Was the motorcade route changed?

There has been much discussion among
assassination students concerning the Dallas
presidential motorcade route. Many have, for
years, suffered under an inaccurate notion that
somehow the conspirators changed the route at
the last instant to bring the presidential limousine
to within a stones throw of the School Book
Depository Building. In fact, the route was not
changed. It remained the same from the start of
the planning to the day of the assassination. The
zig zag turn from Main Street to Houston and
then the hard left at Elm was not the evil
conception of the conspirators, but was, in reality,
the most practical way to merge onto the the
Stemmons Freeway and on to the Trade Mart.
What the conspirators did was work within
the plan. In order to work within the proposed
plan, they had to KNOW what the proposed
route plan would be. Did they? It is quite
possible that they did, thanks to Jack Ruby.

In an interview that we conducted with
Madeleine Brown, this ability of Ruby to procure
information, was discussed. According to Ms.
Brown, Ruby was flaunting the motorcade route
plans days before it was made public. She
recalled her visit to the Carousel Club one
evening:

"We used to go to his club once in a while
and drink ol' Southern peach brandys. You
know, the kind that really warm you up on
a cold evening! Well Jack was always glad to see
us. He always referred to us as 'you classy
guys.' One night, at the Carousel Club, about a
week and a half before the assassination, Jack
comes over to where I'm sitting with Larry
Buchanan, the creative director for our ad agency.
He has a map of the presidential motorcade route
in his hand and he proceeds to show it off to us."

"He had a map of the motorcade route?"
Mark asked.

"He sure did. We always knew that Jack
had all the inside scoop on everything that
went on in Dallas. He knew everyone in
the police department, and we knew he
had connections with the mob too. We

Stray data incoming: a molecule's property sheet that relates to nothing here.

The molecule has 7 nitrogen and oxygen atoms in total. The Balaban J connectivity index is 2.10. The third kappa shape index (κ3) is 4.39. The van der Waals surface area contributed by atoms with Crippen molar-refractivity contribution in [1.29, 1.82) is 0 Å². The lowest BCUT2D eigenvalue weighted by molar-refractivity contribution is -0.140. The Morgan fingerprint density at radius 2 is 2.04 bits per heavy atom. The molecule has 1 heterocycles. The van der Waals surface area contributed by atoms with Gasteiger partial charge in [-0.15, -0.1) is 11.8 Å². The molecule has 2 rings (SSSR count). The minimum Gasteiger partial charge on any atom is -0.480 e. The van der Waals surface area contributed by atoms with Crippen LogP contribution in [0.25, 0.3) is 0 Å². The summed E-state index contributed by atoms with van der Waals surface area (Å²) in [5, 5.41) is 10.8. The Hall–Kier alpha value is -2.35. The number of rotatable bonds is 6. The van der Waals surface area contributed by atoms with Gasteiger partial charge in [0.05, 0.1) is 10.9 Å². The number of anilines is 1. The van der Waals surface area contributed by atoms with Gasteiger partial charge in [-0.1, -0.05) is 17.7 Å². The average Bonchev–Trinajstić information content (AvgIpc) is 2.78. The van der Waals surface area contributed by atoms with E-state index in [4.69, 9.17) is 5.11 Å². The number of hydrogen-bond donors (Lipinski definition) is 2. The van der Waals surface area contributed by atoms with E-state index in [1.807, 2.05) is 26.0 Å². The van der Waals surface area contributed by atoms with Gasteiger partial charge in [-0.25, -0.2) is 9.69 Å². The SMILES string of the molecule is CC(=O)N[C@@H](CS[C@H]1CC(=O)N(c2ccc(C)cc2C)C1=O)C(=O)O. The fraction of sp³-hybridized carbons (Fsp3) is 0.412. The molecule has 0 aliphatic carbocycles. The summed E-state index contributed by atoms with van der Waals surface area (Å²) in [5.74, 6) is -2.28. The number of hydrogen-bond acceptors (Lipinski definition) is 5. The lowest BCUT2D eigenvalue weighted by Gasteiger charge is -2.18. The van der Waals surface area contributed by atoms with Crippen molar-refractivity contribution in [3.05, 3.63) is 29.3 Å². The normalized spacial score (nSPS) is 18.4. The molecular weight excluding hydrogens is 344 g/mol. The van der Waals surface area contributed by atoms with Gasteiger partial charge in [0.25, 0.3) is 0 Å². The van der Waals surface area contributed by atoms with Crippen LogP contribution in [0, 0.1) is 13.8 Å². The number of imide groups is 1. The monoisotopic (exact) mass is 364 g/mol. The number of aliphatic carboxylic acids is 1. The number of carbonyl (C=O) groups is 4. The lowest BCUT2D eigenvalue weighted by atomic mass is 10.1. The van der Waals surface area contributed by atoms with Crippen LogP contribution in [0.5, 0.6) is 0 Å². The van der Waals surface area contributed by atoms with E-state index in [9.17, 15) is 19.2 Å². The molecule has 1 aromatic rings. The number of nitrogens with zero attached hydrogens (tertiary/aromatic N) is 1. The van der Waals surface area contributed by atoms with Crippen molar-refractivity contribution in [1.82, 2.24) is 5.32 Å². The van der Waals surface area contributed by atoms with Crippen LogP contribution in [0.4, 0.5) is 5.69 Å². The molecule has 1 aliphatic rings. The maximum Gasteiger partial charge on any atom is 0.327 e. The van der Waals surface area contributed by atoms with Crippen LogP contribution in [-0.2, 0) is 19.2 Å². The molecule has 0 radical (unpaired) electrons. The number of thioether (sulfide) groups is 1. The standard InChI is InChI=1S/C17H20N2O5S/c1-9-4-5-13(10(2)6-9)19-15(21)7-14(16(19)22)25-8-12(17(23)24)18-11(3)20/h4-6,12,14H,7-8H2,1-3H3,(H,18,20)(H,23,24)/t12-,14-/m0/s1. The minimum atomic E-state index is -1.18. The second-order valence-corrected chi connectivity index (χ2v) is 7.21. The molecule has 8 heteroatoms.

used to call him P. C. - for privileged
character."

"What did he say about the motorcade
map?"

"Well, I asked him how in the hell did he
get that kind of information, but he just
smiled, and never answered us directly. It
was his way of showing off ... you know,
letting us know that he had connections."

This information that Madeleine recalls is further
borne out by Loy Factor's account of his dealings
with the conspirators.

Days before the assassination, Loy was holed up
with the group in a little house in Dallas. It was
there that the final planning was fine-tuned and
the signals worked out. According to Factor, it
was during this period that the group was joined,
once or twice, by Ruby and Oswald - together.
And on one occasion, Ruby, the one Madeleine
describes as having advance information
concerning the route, became agitated about a
possible ROUTE CHANGE. This is a portion of
our conversation with Loy Factor:

"You said that they all spoke Spanish... did
Oswald?"

"Yeah, some of the time."

"Did Ruby speak Spanish?"

"I don't think so."

"What part did Ruby play?"

"I don't know, but one day he came in, and
he was real mad, and he tells Ruth Ann:
'The route's been changed, the route's
been changed!'

"He was worried that the route was
changed? What day was this?"

"I think it was the day before."

"So what happened?"

"Ruth Ann says: 'I'll be back in a little
while, I'm gonna go check it out.'"

"So where did she go?"

"I'm not sure, but she came back in a little
while...maybe an hour and tells everyone
that the route's the same...no change."

"What did Ruby say?"

"He told Ruth Ann: 'You better make sure
everything goes right, otherwise we're all
dead.' "

So, what Factor witnessed in this pre-
assassination time period was Ruby becoming
rattled by some rumor or report that the whole
motorcade would skirt by the Depository - out of
the range of Malcolm Wallace and the sixth floor
team.

Was there reason for Ruby to become
agitated? Yes, for although one of the two Dallas
daily newspapers announced the correct route to
its readers, (The Dallas Times Herald) it's
competitor, the Dallas Morning News, described
the route INCORRECTLY in two of its editions!
On Friday morning of the assassination the latter
published a diagram that eliminated the zig zag
turn onto Elm Street altogether. It is entirely
possible that one of these wrong news reports is
what so startled Ruby into doubting his own
"inside" information.

Glen Sample